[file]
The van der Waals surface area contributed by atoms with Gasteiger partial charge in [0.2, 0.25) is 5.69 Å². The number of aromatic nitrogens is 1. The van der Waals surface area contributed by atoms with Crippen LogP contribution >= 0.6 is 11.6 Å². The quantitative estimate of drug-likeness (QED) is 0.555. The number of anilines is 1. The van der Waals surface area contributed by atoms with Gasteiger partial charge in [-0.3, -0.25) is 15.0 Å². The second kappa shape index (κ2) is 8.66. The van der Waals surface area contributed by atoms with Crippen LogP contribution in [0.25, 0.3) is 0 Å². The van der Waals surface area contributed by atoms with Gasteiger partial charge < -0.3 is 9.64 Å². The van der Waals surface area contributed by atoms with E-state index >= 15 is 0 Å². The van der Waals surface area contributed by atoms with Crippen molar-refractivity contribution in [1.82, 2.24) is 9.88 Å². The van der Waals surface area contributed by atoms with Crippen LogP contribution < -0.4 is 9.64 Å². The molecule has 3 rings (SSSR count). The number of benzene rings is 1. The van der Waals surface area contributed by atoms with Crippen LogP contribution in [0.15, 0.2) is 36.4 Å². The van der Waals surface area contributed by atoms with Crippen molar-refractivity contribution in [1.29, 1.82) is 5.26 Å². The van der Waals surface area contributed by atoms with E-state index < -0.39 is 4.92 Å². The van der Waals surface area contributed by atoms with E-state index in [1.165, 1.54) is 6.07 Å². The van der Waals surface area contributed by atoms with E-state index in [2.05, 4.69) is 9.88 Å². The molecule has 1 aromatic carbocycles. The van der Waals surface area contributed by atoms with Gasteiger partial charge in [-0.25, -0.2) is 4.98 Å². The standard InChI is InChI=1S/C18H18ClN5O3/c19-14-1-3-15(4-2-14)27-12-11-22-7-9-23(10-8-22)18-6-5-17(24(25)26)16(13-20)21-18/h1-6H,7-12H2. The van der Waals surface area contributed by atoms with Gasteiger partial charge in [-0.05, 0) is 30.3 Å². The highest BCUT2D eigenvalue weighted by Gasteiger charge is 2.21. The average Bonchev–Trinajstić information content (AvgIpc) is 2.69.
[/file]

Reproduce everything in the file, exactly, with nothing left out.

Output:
The van der Waals surface area contributed by atoms with Gasteiger partial charge in [0.2, 0.25) is 5.69 Å². The number of aromatic nitrogens is 1. The van der Waals surface area contributed by atoms with Crippen LogP contribution >= 0.6 is 11.6 Å². The quantitative estimate of drug-likeness (QED) is 0.555. The number of anilines is 1. The van der Waals surface area contributed by atoms with Gasteiger partial charge in [-0.3, -0.25) is 15.0 Å². The second kappa shape index (κ2) is 8.66. The van der Waals surface area contributed by atoms with Crippen LogP contribution in [0.25, 0.3) is 0 Å². The van der Waals surface area contributed by atoms with Gasteiger partial charge < -0.3 is 9.64 Å². The van der Waals surface area contributed by atoms with E-state index >= 15 is 0 Å². The van der Waals surface area contributed by atoms with Crippen molar-refractivity contribution in [1.82, 2.24) is 9.88 Å². The van der Waals surface area contributed by atoms with Crippen LogP contribution < -0.4 is 9.64 Å². The molecule has 3 rings (SSSR count). The number of benzene rings is 1. The van der Waals surface area contributed by atoms with Crippen LogP contribution in [0.15, 0.2) is 36.4 Å². The van der Waals surface area contributed by atoms with Crippen molar-refractivity contribution in [1.29, 1.82) is 5.26 Å². The van der Waals surface area contributed by atoms with E-state index < -0.39 is 4.92 Å². The van der Waals surface area contributed by atoms with E-state index in [1.165, 1.54) is 6.07 Å². The van der Waals surface area contributed by atoms with E-state index in [2.05, 4.69) is 9.88 Å². The molecule has 1 aromatic carbocycles. The van der Waals surface area contributed by atoms with Gasteiger partial charge in [-0.25, -0.2) is 4.98 Å². The standard InChI is InChI=1S/C18H18ClN5O3/c19-14-1-3-15(4-2-14)27-12-11-22-7-9-23(10-8-22)18-6-5-17(24(25)26)16(13-20)21-18/h1-6H,7-12H2. The van der Waals surface area contributed by atoms with Gasteiger partial charge in [-0.05, 0) is 30.3 Å². The highest BCUT2D eigenvalue weighted by Gasteiger charge is 2.21. The average Bonchev–Trinajstić information content (AvgIpc) is 2.69.